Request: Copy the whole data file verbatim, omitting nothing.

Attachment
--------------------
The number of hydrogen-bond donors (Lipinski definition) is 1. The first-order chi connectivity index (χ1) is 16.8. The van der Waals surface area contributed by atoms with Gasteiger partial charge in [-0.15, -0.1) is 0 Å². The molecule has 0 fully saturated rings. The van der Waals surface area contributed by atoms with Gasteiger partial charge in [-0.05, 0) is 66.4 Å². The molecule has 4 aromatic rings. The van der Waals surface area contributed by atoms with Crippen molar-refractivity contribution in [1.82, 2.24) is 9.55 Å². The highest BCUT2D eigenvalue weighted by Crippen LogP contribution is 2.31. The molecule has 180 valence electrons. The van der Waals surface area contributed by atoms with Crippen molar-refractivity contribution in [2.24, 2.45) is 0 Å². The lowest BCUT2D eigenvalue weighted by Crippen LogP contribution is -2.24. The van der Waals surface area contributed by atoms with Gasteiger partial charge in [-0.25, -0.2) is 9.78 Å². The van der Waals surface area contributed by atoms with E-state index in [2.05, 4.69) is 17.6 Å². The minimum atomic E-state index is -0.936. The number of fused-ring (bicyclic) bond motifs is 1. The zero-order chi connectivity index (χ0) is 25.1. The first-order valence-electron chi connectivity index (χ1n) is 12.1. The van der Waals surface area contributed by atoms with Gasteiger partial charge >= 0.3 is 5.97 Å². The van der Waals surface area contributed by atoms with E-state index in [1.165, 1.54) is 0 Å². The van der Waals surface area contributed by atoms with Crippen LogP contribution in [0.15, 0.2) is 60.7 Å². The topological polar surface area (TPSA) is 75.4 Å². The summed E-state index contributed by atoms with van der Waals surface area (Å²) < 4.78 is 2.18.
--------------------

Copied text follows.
The number of hydrogen-bond donors (Lipinski definition) is 1. The first-order chi connectivity index (χ1) is 16.8. The van der Waals surface area contributed by atoms with Gasteiger partial charge in [-0.15, -0.1) is 0 Å². The molecule has 0 fully saturated rings. The van der Waals surface area contributed by atoms with Gasteiger partial charge in [-0.05, 0) is 66.4 Å². The molecule has 4 aromatic rings. The van der Waals surface area contributed by atoms with Crippen molar-refractivity contribution in [1.82, 2.24) is 9.55 Å². The highest BCUT2D eigenvalue weighted by Crippen LogP contribution is 2.31. The molecule has 180 valence electrons. The van der Waals surface area contributed by atoms with Crippen molar-refractivity contribution in [2.24, 2.45) is 0 Å². The lowest BCUT2D eigenvalue weighted by Crippen LogP contribution is -2.24. The van der Waals surface area contributed by atoms with Gasteiger partial charge in [-0.25, -0.2) is 9.78 Å². The van der Waals surface area contributed by atoms with E-state index in [2.05, 4.69) is 17.6 Å². The minimum atomic E-state index is -0.936. The number of fused-ring (bicyclic) bond motifs is 1. The zero-order chi connectivity index (χ0) is 25.1. The first-order valence-electron chi connectivity index (χ1n) is 12.1. The van der Waals surface area contributed by atoms with Gasteiger partial charge >= 0.3 is 5.97 Å². The van der Waals surface area contributed by atoms with E-state index in [1.165, 1.54) is 0 Å². The van der Waals surface area contributed by atoms with Crippen LogP contribution in [0.15, 0.2) is 60.7 Å². The topological polar surface area (TPSA) is 75.4 Å². The summed E-state index contributed by atoms with van der Waals surface area (Å²) < 4.78 is 2.18.